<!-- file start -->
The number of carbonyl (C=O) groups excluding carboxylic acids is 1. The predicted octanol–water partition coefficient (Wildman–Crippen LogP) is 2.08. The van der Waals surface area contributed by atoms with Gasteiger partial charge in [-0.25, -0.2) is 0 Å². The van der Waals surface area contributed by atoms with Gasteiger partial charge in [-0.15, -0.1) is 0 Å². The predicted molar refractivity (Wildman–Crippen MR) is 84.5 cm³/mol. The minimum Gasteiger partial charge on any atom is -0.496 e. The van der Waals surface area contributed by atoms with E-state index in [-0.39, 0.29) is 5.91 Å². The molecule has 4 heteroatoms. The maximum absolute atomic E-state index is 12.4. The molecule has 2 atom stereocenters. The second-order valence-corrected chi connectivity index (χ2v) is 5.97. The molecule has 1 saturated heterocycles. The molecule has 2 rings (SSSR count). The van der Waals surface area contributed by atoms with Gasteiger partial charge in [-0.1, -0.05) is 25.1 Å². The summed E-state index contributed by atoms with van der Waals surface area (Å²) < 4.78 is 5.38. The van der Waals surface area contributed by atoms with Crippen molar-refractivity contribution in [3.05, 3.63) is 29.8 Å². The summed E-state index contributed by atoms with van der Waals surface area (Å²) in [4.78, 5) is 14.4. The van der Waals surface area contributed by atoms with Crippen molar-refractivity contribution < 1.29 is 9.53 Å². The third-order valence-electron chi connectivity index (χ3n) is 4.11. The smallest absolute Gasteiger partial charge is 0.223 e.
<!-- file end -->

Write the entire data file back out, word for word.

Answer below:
The number of carbonyl (C=O) groups excluding carboxylic acids is 1. The predicted octanol–water partition coefficient (Wildman–Crippen LogP) is 2.08. The van der Waals surface area contributed by atoms with Gasteiger partial charge in [-0.25, -0.2) is 0 Å². The van der Waals surface area contributed by atoms with Gasteiger partial charge in [-0.15, -0.1) is 0 Å². The predicted molar refractivity (Wildman–Crippen MR) is 84.5 cm³/mol. The minimum Gasteiger partial charge on any atom is -0.496 e. The van der Waals surface area contributed by atoms with E-state index in [-0.39, 0.29) is 5.91 Å². The molecule has 4 heteroatoms. The maximum absolute atomic E-state index is 12.4. The molecule has 2 atom stereocenters. The second-order valence-corrected chi connectivity index (χ2v) is 5.97. The molecule has 1 saturated heterocycles. The molecule has 2 rings (SSSR count). The van der Waals surface area contributed by atoms with Gasteiger partial charge in [-0.1, -0.05) is 25.1 Å². The summed E-state index contributed by atoms with van der Waals surface area (Å²) < 4.78 is 5.38. The van der Waals surface area contributed by atoms with Crippen molar-refractivity contribution in [3.05, 3.63) is 29.8 Å². The summed E-state index contributed by atoms with van der Waals surface area (Å²) in [4.78, 5) is 14.4. The van der Waals surface area contributed by atoms with Crippen molar-refractivity contribution < 1.29 is 9.53 Å². The third-order valence-electron chi connectivity index (χ3n) is 4.11. The smallest absolute Gasteiger partial charge is 0.223 e.